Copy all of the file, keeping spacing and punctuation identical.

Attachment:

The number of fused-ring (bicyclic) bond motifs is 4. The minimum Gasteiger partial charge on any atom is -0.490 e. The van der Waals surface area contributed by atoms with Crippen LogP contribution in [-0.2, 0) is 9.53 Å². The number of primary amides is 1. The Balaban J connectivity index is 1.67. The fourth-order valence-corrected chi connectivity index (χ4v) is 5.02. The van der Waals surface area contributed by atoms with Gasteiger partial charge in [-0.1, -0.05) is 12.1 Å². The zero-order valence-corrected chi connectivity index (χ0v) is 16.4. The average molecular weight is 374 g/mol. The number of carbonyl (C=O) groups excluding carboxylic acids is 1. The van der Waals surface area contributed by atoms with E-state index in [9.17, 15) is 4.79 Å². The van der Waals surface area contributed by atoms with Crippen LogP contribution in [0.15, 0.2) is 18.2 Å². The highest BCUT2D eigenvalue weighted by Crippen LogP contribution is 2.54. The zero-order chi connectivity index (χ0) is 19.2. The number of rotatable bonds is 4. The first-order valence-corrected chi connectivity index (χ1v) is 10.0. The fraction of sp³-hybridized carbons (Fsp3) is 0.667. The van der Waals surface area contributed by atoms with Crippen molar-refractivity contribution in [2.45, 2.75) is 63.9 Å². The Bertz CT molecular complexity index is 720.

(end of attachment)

The number of fused-ring (bicyclic) bond motifs is 4. The minimum Gasteiger partial charge on any atom is -0.490 e. The van der Waals surface area contributed by atoms with Crippen LogP contribution in [-0.2, 0) is 9.53 Å². The number of primary amides is 1. The Balaban J connectivity index is 1.67. The fourth-order valence-corrected chi connectivity index (χ4v) is 5.02. The van der Waals surface area contributed by atoms with Gasteiger partial charge in [-0.1, -0.05) is 12.1 Å². The zero-order valence-corrected chi connectivity index (χ0v) is 16.4. The average molecular weight is 374 g/mol. The number of carbonyl (C=O) groups excluding carboxylic acids is 1. The van der Waals surface area contributed by atoms with E-state index in [9.17, 15) is 4.79 Å². The van der Waals surface area contributed by atoms with Crippen LogP contribution in [0.15, 0.2) is 18.2 Å². The highest BCUT2D eigenvalue weighted by Crippen LogP contribution is 2.54. The zero-order chi connectivity index (χ0) is 19.2. The number of rotatable bonds is 4. The first-order valence-corrected chi connectivity index (χ1v) is 10.0. The fraction of sp³-hybridized carbons (Fsp3) is 0.667. The van der Waals surface area contributed by atoms with Crippen molar-refractivity contribution in [2.45, 2.75) is 63.9 Å². The Bertz CT molecular complexity index is 720.